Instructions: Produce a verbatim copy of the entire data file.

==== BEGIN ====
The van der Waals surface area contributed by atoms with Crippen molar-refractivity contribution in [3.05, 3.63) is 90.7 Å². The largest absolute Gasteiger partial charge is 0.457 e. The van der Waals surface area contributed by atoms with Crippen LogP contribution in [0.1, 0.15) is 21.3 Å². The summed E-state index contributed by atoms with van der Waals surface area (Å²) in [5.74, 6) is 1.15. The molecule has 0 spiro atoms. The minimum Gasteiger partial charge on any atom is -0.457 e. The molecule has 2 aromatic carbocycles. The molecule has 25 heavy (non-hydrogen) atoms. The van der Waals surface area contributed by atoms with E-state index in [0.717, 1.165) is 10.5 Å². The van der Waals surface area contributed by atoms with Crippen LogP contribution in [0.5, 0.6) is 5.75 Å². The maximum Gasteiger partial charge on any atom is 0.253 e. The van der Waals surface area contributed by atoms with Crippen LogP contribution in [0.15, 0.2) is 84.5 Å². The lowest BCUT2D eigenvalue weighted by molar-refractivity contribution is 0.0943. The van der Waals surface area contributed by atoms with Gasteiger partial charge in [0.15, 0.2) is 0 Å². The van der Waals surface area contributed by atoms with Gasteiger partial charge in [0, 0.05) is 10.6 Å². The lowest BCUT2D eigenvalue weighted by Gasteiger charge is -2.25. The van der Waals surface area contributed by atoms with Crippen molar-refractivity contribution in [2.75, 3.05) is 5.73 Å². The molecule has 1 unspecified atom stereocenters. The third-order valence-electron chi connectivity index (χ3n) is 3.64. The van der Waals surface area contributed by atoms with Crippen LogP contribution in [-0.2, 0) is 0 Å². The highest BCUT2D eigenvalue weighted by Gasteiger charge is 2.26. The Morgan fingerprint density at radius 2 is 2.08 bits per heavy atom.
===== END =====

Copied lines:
The van der Waals surface area contributed by atoms with Crippen molar-refractivity contribution in [3.05, 3.63) is 90.7 Å². The largest absolute Gasteiger partial charge is 0.457 e. The van der Waals surface area contributed by atoms with Crippen LogP contribution in [0.1, 0.15) is 21.3 Å². The summed E-state index contributed by atoms with van der Waals surface area (Å²) in [5.74, 6) is 1.15. The molecule has 0 spiro atoms. The minimum Gasteiger partial charge on any atom is -0.457 e. The molecule has 2 aromatic carbocycles. The molecule has 25 heavy (non-hydrogen) atoms. The van der Waals surface area contributed by atoms with E-state index in [0.717, 1.165) is 10.5 Å². The van der Waals surface area contributed by atoms with Crippen LogP contribution in [0.5, 0.6) is 5.75 Å². The maximum Gasteiger partial charge on any atom is 0.253 e. The van der Waals surface area contributed by atoms with Crippen LogP contribution in [0.15, 0.2) is 84.5 Å². The lowest BCUT2D eigenvalue weighted by molar-refractivity contribution is 0.0943. The van der Waals surface area contributed by atoms with Gasteiger partial charge in [0.15, 0.2) is 0 Å². The van der Waals surface area contributed by atoms with Gasteiger partial charge in [0, 0.05) is 10.6 Å². The lowest BCUT2D eigenvalue weighted by Gasteiger charge is -2.25. The van der Waals surface area contributed by atoms with Crippen molar-refractivity contribution in [2.75, 3.05) is 5.73 Å². The molecule has 1 unspecified atom stereocenters. The third-order valence-electron chi connectivity index (χ3n) is 3.64. The van der Waals surface area contributed by atoms with Crippen LogP contribution in [-0.2, 0) is 0 Å². The highest BCUT2D eigenvalue weighted by Gasteiger charge is 2.26. The Morgan fingerprint density at radius 2 is 2.08 bits per heavy atom.